The ultimate guide to finding your first TEFL job

You’ve passed your CELTA or CertTESOL, you’ve recovered from sleep loss. You’re pencils are all sharpened, and mum has starched all your shirts…. you’re ready to start looking for your first teaching job? What next?

Since I started teaching I estimate that I have applied for nearly 30 teaching jobs and I can honestly say there is no one-size-fits-all key to success here.  However, there are some really important things that will enhance the possibility of success.  Some of these come down to preparation (and yes, without lots of experience, just as with teaching, good preparation is very important….it gets easier with practice!) and some of these come down to performance in the interview.
your first TEFL job interview pdf

Job Interview preparation: before you get there

Before your interview there are some really useful things to get done.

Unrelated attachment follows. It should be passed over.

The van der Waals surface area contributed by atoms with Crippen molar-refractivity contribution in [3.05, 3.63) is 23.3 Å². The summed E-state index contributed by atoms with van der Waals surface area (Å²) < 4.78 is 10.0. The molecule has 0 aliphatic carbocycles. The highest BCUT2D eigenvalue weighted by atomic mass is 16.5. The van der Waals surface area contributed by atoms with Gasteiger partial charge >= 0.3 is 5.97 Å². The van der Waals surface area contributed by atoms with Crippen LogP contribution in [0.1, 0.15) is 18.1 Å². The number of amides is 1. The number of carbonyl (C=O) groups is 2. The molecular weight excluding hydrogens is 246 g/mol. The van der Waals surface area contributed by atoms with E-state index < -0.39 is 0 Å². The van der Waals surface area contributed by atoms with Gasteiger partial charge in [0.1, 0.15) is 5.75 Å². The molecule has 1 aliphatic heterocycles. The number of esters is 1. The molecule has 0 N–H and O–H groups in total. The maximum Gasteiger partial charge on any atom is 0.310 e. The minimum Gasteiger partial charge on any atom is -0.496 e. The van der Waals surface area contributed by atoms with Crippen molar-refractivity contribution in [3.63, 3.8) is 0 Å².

First, find out about the school: the management team, the types of classes, the types of students and the website.  Some of this information may seed a couple of questions to ask later on.  It also means you’re more likely recognize the people you meet on interview day (and maybe on your first day of work!).

Secondly, get your CV in shape.  Use simple templates with bold or colour to improve layout.  As a general rule, aim to get everything on one page: work history (remember, nobody really wants to know you pushed trolleys for 7 months in high school), education/volunteer experience and qualifications/grades.  It may also be worth including a short statement about your objectives or areas/classes you’re interested in taking. If you’re the extreme origami champion for the 25-30 division, that’s really great….but I’m not sure it’s going to help you get a job.